Correlates of Physical Activity and Sedentary Behaviors Among Overweight Hispanic School-aged Children

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The purpose of this study was to explore potential correlates of physical activity and sedentary screen time behaviors among overweight Hispanic school-aged children, ages 7 to 14 years.

Design and Methods:

We conducted an exploratory correlation analysis using baseline data of 40 child-parent dyads from the “Mind Exercise Nutrition Do It!” program conducted in the Western United States.


Child self-esteem and parental vegetable intake were moderately associated with physical activity, while parental vegetable intake and child fruit intake were strongly associated with physical activity among males. Physical activity was not significantly associated with body mass index percentile, sedentary screen time behaviors, or body esteem. Only decreased body esteem in males was correlated with sedentary screen time behaviors.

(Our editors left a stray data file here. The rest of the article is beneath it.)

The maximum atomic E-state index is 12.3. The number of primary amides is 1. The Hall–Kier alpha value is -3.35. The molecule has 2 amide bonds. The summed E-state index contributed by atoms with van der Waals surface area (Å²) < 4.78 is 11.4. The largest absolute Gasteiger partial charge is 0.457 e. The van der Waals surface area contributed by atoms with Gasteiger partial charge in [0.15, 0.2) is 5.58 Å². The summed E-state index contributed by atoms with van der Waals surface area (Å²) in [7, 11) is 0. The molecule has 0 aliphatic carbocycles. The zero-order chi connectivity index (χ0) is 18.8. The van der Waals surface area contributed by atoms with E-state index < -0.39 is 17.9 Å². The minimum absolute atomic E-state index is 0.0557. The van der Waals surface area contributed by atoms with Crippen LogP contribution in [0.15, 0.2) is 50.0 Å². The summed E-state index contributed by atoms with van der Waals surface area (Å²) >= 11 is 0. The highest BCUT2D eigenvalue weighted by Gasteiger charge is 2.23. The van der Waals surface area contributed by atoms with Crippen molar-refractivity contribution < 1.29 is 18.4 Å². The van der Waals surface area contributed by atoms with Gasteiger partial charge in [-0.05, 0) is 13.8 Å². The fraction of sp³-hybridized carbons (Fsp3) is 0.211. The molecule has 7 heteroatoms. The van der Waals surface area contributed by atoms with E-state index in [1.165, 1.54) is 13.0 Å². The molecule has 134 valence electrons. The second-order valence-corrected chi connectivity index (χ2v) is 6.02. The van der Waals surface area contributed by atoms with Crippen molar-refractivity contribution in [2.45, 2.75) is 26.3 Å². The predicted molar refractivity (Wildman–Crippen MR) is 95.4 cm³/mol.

Conclusions and Practice Implications:

Understanding the correlates of physical activity and sedentary screen time behaviors in this underrepresented population allows nurses to better understand the connections between physical activity and other aspects of well-being in children. Further investigation is needed to determine how these relationships can be incorporated into physical activity interventions that improve the health of overweight Hispanic school-aged children.

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